Behind the black, iron, forbidding “Thatcher Gates” at one end of Downing Street, this February’s cold and drizzly gloom made the big TV lights appear even brighter, glossy in the grey puddles, as your correspondent drove along damp Whitehall this afternoon. Prime Minister David Cameron’s announcement, that he had secured a deal in Brussels, allowing him to announce a Euro-referendum date, had come and gone. Shivery-looking TV news crews stamped their feet and looked rather glum, clearly thinking of many more pleasurable ways of spending a Saturday afternoon than tightening their woolly scarves and waiting to see if anything else would be announced at the door of Number Ten.
It took Cameron a day longer than he’d hoped and perhaps a few days less than some had predicted, but the deal was done at last. There will be a referendum on British membership of the European Union on June 23rd. The Tory Government, although not all of them, will put before the voters a platform for staying in, arguing that the reforms just negotiated are good enough for us to consider remaining. The official view is to argue for remaining in the reformed and restructured E.U. The line is that here is an agreement that gives Britain a special place in Europe and therefore that people can vote to stay without worrying about any of the concerns that have been in the air since the 1970s. Britain now has a specific opt-out from the troublesome “ever-closer union” that was at the heart of the E.U. project; also, it will never join the Euro single currency.
But after Saturday morning’s Cabinet meeting, the P.M. had to agree that collective cabinet responsibility had ended, unshackling so far six of his closest colleagues to beg to differ with him. The E.U. referendum campaign thus begins immediately and at least six senior members of the governing party will campaign for a “Leave” vote. Pictures appeared quickly, showing the six already at the new Vote Leave offices, the main Brexit campaign grouping. How this will affect the Tory party, regardless of the referendum’s outcome, suddenly becomes one of the more intriguing aspects of this drama.
At least two aspects of this development, neither prominent in most media reportage, stood out. One is the lengths the other 27 E.U. leaders had gone to try to find a deal that would suit British exceptionalism and stand at least a chance of appealing to the electorate. Europe’s other leaders clearly didn’t want us to go. One might cynically point out that the European Union barely holds together as it is and that there are incipient exceptionalisms all over Europe; for Britain to vote to leave might encourage similar campaigns elsewhere and give them a greater chance of success.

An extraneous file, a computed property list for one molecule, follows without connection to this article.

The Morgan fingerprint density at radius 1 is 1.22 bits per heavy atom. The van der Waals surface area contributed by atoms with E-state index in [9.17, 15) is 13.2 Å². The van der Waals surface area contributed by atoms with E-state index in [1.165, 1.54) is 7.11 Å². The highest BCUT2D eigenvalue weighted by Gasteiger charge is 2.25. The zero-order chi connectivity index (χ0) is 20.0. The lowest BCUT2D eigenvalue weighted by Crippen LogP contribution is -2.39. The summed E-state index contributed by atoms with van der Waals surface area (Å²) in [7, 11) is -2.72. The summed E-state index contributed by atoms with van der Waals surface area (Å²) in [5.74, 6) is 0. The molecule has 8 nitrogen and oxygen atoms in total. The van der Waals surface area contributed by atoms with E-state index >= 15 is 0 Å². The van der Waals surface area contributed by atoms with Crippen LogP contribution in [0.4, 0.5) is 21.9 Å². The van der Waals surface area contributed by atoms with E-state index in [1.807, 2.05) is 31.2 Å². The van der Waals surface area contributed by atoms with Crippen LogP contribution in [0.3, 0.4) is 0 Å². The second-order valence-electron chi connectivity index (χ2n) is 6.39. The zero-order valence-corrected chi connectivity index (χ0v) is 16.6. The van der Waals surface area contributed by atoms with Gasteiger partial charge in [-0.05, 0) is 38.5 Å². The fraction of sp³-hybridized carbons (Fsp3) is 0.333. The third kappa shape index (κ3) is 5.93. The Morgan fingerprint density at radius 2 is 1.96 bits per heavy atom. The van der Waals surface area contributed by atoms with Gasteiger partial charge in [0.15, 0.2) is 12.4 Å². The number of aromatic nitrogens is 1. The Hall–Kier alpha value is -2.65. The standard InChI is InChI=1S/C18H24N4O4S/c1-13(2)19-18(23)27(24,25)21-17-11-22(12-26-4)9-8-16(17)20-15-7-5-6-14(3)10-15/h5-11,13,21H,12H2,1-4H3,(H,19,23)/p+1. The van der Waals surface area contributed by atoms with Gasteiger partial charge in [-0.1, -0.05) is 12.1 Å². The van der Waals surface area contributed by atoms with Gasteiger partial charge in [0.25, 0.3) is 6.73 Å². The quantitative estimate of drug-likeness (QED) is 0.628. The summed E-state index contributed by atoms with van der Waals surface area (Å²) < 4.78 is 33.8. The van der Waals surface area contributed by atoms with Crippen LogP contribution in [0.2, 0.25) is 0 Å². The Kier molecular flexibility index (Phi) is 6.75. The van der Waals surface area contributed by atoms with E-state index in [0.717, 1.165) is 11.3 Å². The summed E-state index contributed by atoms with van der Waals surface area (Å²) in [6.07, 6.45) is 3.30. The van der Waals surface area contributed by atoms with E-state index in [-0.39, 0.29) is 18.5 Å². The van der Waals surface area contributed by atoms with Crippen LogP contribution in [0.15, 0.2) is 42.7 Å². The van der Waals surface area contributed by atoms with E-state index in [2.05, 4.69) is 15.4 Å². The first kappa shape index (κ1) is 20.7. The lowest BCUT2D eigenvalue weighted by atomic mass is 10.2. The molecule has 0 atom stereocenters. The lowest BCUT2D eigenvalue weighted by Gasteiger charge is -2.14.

The second dimension is how little was said about poverty in many parts of Europe, including here in Britain. The refugees whose suffering continues even as they reach Europe, barely got a mention. The French Government has just announced plans to evict many of the refugees from the infamous “Jungle” camp near Calais and to demolish its makeshift buildings and shelters. The U.K. Prime Minister, claiming an apparent triumph in the matter of eligibility for state benefits for inward migrants, took a little-noticed swipe at the poor by claiming that he’d brought about “an end to something-for-nothing culture,” despite that there is little evidence that inward migrants come to Britain only to claim benefits. Those targeted in this statement were migrants from the poorer eastern part of the E.U. but such words are of a piece with this Tory Government’s snarling disregard for Europe’s refugees and of their general policy of attacking the poor, scapegoating them for the nation’s woes.
Scottish Nationalists reacted with fury. In May, a general election is due north of the border. The S.N.P. claim that the timing of a U.K. national referendum on such an important constitutional matter (we do constitution rather differently over here) just before an Edinburgh election is “insulting.”
Labour’s Jeremy Corbyn noted that the deal had probably more to do with holding the Tory Party together than securing a brilliant new deal for Britain. There is by no means a clear lead in these early days for either camp, the stayers or the goers.